Charter school students receive the same state and federal dollars as traditional school district students (these funds follow students to their school choice), but they do not receive local tax dollars. Further, unlike traditional public schools, charter schools are not permitted to participate in local bond issues to fund their facilities. As a result, charter schools spend between $550 and $600 per student from their operating revenue each year on facilities costs.[1] However, recent changes to state law created a Public Charter School Facilities Equalization Fund that will create an independent funding stream for fixed facilities costs, and this should help reduce some of the disparity between district and charter school facilities.

What happens to charter schools that fail either academically or financially?

Under charter school theory, schools that fail academically or financially are supposed to lose their right to continue educating children and face closure by their authorizer. But in practice, it is hard to close a charter school for many of the same reasons it is difficult to close a failing or under-enrolled district school. Reasons include, but are not limited to: parents, students and other supporters who like the school and are loyal to it even if it doesn’t work academically or financially, legal challenges and costs in proving the school actually deserves closure, and issues of where to place hundreds of students whose school suddenly closes.

How do charter school students perform academically compared to students in traditional Idaho public schools?

Charter school students in Idaho perform well in comparison to other Idaho public school students, and Idaho’s charter schools as a group are well rated academically. On recent state report cards, 69 percent of charter schools received a four- or five-star rating. In comparison, 59 percent of traditional Idaho public schools received a four- or five-star rating. But not all charters are high-flyers academically. Four of the state’s charters received just a one-star rating last year. Idaho charter school students as a group perform better on National Assessment of Educational Progress (NAEP) reading and math assessments than their traditional district school peers. In 2011, fourth and eighth grade charter students outpaced their district peers in both reading and math.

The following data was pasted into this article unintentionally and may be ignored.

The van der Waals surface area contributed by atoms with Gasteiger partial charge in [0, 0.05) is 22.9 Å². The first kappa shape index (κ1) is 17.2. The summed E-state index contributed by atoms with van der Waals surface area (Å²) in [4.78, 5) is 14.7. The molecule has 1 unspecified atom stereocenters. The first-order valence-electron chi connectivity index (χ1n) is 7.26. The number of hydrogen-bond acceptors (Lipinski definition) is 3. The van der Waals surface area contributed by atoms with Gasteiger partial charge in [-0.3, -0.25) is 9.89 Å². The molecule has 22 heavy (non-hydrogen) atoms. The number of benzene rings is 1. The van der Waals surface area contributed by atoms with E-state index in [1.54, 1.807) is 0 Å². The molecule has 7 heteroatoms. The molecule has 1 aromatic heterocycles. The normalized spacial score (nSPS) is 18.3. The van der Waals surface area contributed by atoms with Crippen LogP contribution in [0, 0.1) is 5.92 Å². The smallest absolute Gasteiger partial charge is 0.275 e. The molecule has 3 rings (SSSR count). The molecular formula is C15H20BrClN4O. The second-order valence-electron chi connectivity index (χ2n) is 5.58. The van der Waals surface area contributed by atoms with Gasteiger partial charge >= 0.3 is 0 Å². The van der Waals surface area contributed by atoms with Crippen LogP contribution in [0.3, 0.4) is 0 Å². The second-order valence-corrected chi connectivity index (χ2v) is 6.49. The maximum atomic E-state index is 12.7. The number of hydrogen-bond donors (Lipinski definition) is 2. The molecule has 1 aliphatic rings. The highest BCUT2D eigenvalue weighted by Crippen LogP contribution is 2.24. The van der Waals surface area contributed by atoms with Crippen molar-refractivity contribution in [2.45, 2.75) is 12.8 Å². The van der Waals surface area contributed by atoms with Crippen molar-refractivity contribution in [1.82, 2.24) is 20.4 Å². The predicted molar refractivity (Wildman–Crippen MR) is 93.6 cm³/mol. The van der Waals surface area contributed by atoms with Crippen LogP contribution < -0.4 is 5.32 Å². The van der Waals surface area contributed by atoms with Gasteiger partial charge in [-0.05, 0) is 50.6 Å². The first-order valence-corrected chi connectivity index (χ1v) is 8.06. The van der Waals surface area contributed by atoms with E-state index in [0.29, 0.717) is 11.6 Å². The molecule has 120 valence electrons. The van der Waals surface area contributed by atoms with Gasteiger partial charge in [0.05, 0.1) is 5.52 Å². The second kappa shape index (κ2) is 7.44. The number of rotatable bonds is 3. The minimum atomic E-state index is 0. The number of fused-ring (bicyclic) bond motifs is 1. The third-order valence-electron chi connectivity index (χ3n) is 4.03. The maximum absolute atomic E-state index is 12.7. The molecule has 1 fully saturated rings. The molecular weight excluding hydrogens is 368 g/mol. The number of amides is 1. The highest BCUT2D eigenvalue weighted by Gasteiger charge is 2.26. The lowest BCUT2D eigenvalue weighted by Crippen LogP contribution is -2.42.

How do charters compare when it comes to things like class sizes and teacher pay?

Charter schools across the country typically have smaller class sizes. In Idaho, because charter schools operate on particularly lean budgets and have to pay for their facility costs directly out of their basic aid, some charter schools make their budgets work by having larger class sizes.

Charters offer competitive teacher salaries. Some even base their compensation on the salary schedule of the school district where they are located, while other charters offer higher or lower salaries based on their budgets and missions. Charter schools are far more likely to offer performance-based pay incentives than traditional schools and in some schools merit pay can add 5 or 10 percent to a teacher’s salary. Charter school teachers tend to be younger and make more earlier in their careers at charters, but more senior teachers usually make more money in district schools where traditional pay scales reward seniority, credentials and master degrees regardless of performance.

What are the advantages and disadvantages of attending a charter school?

Charter schools are schools of choice so students and parents have to want to attend their school and make a proactive decision to do so. If the school does not meet their needs, they can leave and find another school that does. Because children are so varied in their needs and abilities, no single educational model works for all students in all circumstances. Charters allow parents to find schools that work best for their particular situation by setting themselves up around a particular area of focus. These might include:

  • A particular teaching method, such as Montessori method or Core Knowledge;
  • A specific subject such as art, music or science;
  • Theme-based curriculum such as Advanced Placement, International Baccalaureate, or language immersion;
  • Serving a targeted population such as at-risk students or gifted students; or
  • Offer extended day programs or creative use of on-line learning opportunities that blend classroom and home learning.

Conversely, charter schools that are poorly run or struggle financially most often also fail to deliver high quality instruction. It is obviously disadvantageous for students to attend schools that can’t provide the services and supports necessary for a successful education. Parents should be picky choosers when deciding what school to send their children to and this is as true for charter schools as it should be for traditional district schools.

[1] An Analysis of the Charter School Facility Landscape in Idaho, September 2012, prepared by the National Alliance for Public Charter Schools, the Colorado League of Charter Schools and the Idaho Charter School Network, http://www.facilitiesinitiative.org/media/1140/Idaho-ReportFNLweb.pdf

Terry Ryan

Terry Ryan

Terry Ryan is CEO of the Boise-based education nonprofit Bluum and Board Chair of the Idaho Charter School Network.